Not an Ostrich: Showcasing Library of Congress Photos on the West Coast

By Brett Zongker

Fourteen million pictures have the power to document a nation as diverse as the United States — but such a collection seems almost too vast to comprehend. This year, audiences in Los Angeles were offered a unique look at a cross section of the photography collection at the Library of Congress.

Not an ostrich — but the oddly plumed “Floradora Goose” displayed at the poultry show

L.A.’s Annenberg Space for Photography organized the largest exhibition of photographs from the Library ever displayed on the West Coast. “Not an Ostrich: And Other Images from America’s Library” included nearly 500 images — from the “first selfie” at the dawn of photography through pivotal moments in history and life today.

Robert Cornelius, self-portrait; believed to be the earliest extant American portrait photo, 1839.

The exhibition, closing Sept. 9, was the brainchild of Wallis Annenberg, chair, president and CEO of the Annenberg Foundation, who made the show and a companion film possible in an extraordinary gesture of support for the Library. Here she answers a few questions about the exhibit.

What sparked your interest in photography?
Photography brings me into intimate focus with people, places and things on a timeless basis. I love to look at pictures of the Civil War, sports and joyful people interacting. It is one of the most personal art forms, capturing a moment in time — good or bad — that can be interpreted in so many different ways. I founded the Annenberg Space for Photography because I wanted to share my passion for this art form with the city of Los Angeles and provide a cultural venue solely dedicated to photography. That’s why admission is free, so that everyone in the community can enjoy our exhibits.

What drew your attention to the Library and its massive collection of photographs?
I read an article about Carol Highsmith donating her entire body of work to the Library of Congress, which includes more than 100,000 images. That compelled me to learn more about the treasures held by our nation’s library. Once I understood how large the collection is, I realized how powerful it would be to share some of the stories that live within that incredible photographic collection. We’re so proud to be the first institution to bring a large-scale exhibition of the Library of Congress’ Prints and Photographs Division to the West Coast.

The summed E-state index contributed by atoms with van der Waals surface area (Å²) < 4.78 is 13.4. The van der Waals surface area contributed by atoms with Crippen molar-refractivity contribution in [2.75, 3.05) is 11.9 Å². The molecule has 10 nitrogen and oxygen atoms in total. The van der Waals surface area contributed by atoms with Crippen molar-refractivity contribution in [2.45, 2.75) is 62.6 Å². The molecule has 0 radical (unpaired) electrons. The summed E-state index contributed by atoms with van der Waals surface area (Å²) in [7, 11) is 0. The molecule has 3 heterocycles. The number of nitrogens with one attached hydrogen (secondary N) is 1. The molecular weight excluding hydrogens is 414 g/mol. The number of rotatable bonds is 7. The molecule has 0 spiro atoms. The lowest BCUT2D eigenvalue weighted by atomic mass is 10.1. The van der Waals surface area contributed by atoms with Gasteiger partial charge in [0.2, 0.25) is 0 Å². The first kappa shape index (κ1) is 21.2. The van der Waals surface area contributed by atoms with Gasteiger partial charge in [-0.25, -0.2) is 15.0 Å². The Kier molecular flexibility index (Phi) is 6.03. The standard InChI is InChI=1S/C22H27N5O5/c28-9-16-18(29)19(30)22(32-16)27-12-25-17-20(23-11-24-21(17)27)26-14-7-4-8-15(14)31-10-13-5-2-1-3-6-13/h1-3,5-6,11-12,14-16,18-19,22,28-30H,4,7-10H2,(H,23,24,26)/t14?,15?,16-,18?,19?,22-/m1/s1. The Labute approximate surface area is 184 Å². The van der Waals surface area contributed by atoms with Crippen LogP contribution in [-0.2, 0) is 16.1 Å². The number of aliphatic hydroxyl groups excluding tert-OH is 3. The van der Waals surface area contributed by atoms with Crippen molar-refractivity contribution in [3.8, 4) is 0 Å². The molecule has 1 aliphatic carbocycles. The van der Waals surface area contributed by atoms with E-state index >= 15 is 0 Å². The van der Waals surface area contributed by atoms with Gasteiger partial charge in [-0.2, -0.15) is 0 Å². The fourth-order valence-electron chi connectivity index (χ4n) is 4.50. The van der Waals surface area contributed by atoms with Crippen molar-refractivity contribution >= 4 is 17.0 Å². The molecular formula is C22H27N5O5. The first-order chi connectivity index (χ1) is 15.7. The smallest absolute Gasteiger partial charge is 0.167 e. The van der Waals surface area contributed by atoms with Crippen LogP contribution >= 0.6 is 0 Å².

For the exhibition, what kind of story did you hope to tell?
Anne Wilkes Tucker, our esteemed curator, put together an exhibit that truly reflects America in images. Each photograph exposes us to just a fraction of the millions of American stories held in the Library of Congress, from the iconic to the absurd. Guests who have been to the Annenberg Space for Photography have been surprised at the breadth and depth of the images in the Library’s collection. The show has a little something for everyone — from landscapes to portraits to arts, culture, politics, sports and technology. The response has been overwhelmingly positive and is a testament to the Library’s reach throughout the country.

Do you have a favorite image in the exhibition?
There is a photograph from the Detroit Publishing Company called “A Monday Washing” that intrigues me. It is an image from 1900 in New York City showing dozens of clotheslines stretched between apartments. I just love the photo’s composition and the slice-of-life moment it represents.

How do photographs help people understand our history and culture?
Though cameras and technology have changed over the years, nothing captures a moment, an era or a story like a photograph. They are worth a thousand words because they offer proof of life. Still images become part of our collective memory and can remind us of how far we’ve come and how far we still need to go.

For more about “Not an Ostrich,” read this blog post about the exhibit and view the Library images selected for it.

Brett Zongker is a public affairs specialist at the Library of Congress.

Great stories from the world's largest library. https://www.loc.gov

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